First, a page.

Study of Studies April 2013

The Queen Bee’s Guide to Parenting

What the animal kingdom can teach us about raising families
Don Mason/Corbis

In the popular imagination, the formidable “tiger mom” (as immortalized in Amy Chua’s Battle Hymn of the Tiger Mother, a memoir of her efforts to raise her daughters “the Chinese way”) pushes her children mercilessly, robbing them of their childhoods. These offspring, in turn, grow up to steal jobs from the unmotivated products of laissez-faire Western-style parenting.

The reality, as with most stereotypes, falls short of the legend. A new study in the Asian American Journal of Psychology found that tiger parenting is both uncommon in Chinese American families and downright ineffectual: children of tiger mothers have lower GPAs than kids raised by parents categorized as “supportive” [1].

But what about actual tiger moms, they of stripes and claws and deadly sharp incisors? Researchers, alas, haven’t gotten close enough to find out. Still, we can’t help but wonder: What parenting advice might be gleaned from other members of the animal kingdom?

Siblings Make Good Surrogates. When older sisters contribute to child care, providing extra huddling and licking, baby mandarin voles display less anxiety and aggression, and grow up to be more involved parents themselves. And the benefits are mutual: the babysitter siblings become more sociable as adults [2].

Younger Siblings Really Do Have It Better. Queen bees designate the daughters in their second brood as future queen bees, a cunning move that lets them use their first-born daughters for child-rearing help. The mothers encourage the future queens’ progress by providing them an average of 1.4 times more pollen and nectar than their older sisters. Researchers hypothesize that firstborns’ relative food deprivation helps push them into the “worker role” [3].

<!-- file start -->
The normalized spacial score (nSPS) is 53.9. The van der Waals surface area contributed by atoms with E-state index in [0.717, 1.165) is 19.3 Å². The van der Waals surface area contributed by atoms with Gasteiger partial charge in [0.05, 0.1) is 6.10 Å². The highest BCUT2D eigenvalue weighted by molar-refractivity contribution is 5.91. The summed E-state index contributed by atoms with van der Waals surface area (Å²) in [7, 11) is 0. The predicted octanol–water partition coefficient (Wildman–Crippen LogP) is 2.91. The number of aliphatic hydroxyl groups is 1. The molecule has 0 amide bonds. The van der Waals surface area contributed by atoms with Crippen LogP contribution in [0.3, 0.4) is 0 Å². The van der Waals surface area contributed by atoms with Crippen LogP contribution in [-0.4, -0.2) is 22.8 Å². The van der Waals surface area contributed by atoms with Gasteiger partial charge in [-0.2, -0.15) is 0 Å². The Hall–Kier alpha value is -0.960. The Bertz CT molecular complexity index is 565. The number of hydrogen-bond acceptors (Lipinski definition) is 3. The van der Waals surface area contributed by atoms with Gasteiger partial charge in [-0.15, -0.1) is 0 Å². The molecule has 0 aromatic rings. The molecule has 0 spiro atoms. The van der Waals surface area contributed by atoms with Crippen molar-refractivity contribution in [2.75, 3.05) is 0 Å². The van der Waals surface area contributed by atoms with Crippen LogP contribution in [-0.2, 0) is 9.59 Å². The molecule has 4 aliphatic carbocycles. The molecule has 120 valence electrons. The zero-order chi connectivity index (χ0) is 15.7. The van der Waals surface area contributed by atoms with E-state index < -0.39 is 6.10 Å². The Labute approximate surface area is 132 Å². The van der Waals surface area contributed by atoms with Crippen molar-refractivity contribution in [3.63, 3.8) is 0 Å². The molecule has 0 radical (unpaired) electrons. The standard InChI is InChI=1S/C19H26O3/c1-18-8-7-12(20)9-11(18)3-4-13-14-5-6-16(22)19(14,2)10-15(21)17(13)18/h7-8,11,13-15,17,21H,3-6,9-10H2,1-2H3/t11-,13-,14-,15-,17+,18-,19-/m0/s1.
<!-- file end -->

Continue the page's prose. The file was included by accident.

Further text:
The Key to Co-Parenting Is Compatibility. Zebra-finch mother-father pairs that have relatively similar “personalities” make better foster parents than do those with more-divergent traits, perhaps because they have a more cooperative approach to child-rearing [4].

Single Mothers Raise Sexy Sons. Speaking of zebra finches, males of the species raised by single mothers grow up to be more sexually attractive (to other zebra finches) than those raised in two-parent nests [5].

It’s Okay to Be Your Kid’s Best Friend. If infant pigtail and bonnet macaques have amicable relationships with their mothers, they are better able to cope with later social challenges [6].

Physical Displays of Love Are Important … Rats born to extroverted parents but raised by negligent adoptive mothers have difficulty coping with stress. Deprived of licking and grooming, they grow up to be more fearful and less curious than their genes suggest they might otherwise have been [7].

… But Presents Will Do in a Pinch. When young orange-winged parrots were separated from their mothers, researchers found that a rotating assortment of toys and other distractions seemed to ease the blow of the separation [8].


The Studies:

1. Kim et al., “Does ‘Tiger Parenting’ Exist?” (Asian American Journal of Psychology, Nov. 2012)

2. Wu et al., “The Effect of Alloparental Experience and Care on Anxiety-Like, Social and Parental Behaviour in Adult Mandarin Voles” (Animal Behaviour, Jan. 2013)

3. Brand and Chapuisat, “Born to Be Bee, Fed to Be Worker?” (Frontiers in Zoology, Dec. 2012)

4. Schuett et al., “Pairs of Zebra Finches With Similar ‘Personalities’ Make Better Parents” (Animal Behaviour, March 2011)

5. Royle et al., “Sexual Conflict Reduces Offspring Fitness in Zebra Finches” (Nature, April 2002)

6. Weaver et al., “Response to Social Challenge in Young Bonnet and Pigtail Macaques Is Related to Early Maternal Experiences” (American Journal of Primatology, April 2004)

7. Francis et al., “Nongenomic Transmission Across Generations of Maternal Behavior and Stress Responses in the Rat” (Science, Nov. 1999)

8. Fox and Millam, “The Effect of Early Environment on Neophobia in Orange-Winged Amazon Parrots” (Applied Animal Behaviour Science, Nov. 2004)

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Lindsay Abrams is an assistant editor at Salon and a former writer and producer for The Atlantic's Health Channel.

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